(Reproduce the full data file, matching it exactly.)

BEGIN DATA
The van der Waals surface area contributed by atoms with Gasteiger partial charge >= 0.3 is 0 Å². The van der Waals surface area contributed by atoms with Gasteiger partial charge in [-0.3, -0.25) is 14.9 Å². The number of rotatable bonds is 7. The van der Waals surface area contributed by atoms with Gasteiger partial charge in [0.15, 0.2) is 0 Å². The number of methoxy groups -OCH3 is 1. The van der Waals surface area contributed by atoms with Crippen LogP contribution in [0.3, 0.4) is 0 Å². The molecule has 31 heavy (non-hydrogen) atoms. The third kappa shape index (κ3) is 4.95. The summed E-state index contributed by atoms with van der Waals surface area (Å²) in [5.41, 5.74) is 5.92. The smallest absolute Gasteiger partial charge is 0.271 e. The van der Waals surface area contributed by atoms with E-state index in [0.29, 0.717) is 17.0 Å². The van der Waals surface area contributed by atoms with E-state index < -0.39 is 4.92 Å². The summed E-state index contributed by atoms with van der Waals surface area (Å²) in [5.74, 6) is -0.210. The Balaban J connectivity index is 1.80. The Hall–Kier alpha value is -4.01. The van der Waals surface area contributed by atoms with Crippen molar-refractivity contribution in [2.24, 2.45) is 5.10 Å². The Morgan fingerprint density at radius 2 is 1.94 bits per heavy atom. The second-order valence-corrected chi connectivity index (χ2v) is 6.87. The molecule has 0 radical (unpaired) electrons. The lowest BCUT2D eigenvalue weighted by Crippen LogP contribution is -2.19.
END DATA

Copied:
The van der Waals surface area contributed by atoms with Gasteiger partial charge >= 0.3 is 0 Å². The van der Waals surface area contributed by atoms with Gasteiger partial charge in [-0.3, -0.25) is 14.9 Å². The number of rotatable bonds is 7. The van der Waals surface area contributed by atoms with Gasteiger partial charge in [0.15, 0.2) is 0 Å². The number of methoxy groups -OCH3 is 1. The van der Waals surface area contributed by atoms with Crippen LogP contribution in [0.3, 0.4) is 0 Å². The molecule has 31 heavy (non-hydrogen) atoms. The third kappa shape index (κ3) is 4.95. The summed E-state index contributed by atoms with van der Waals surface area (Å²) in [5.41, 5.74) is 5.92. The smallest absolute Gasteiger partial charge is 0.271 e. The van der Waals surface area contributed by atoms with E-state index in [0.29, 0.717) is 17.0 Å². The van der Waals surface area contributed by atoms with E-state index < -0.39 is 4.92 Å². The summed E-state index contributed by atoms with van der Waals surface area (Å²) in [5.74, 6) is -0.210. The Balaban J connectivity index is 1.80. The Hall–Kier alpha value is -4.01. The van der Waals surface area contributed by atoms with Crippen molar-refractivity contribution in [2.24, 2.45) is 5.10 Å². The Morgan fingerprint density at radius 2 is 1.94 bits per heavy atom. The second-order valence-corrected chi connectivity index (χ2v) is 6.87. The molecule has 0 radical (unpaired) electrons. The lowest BCUT2D eigenvalue weighted by Crippen LogP contribution is -2.19.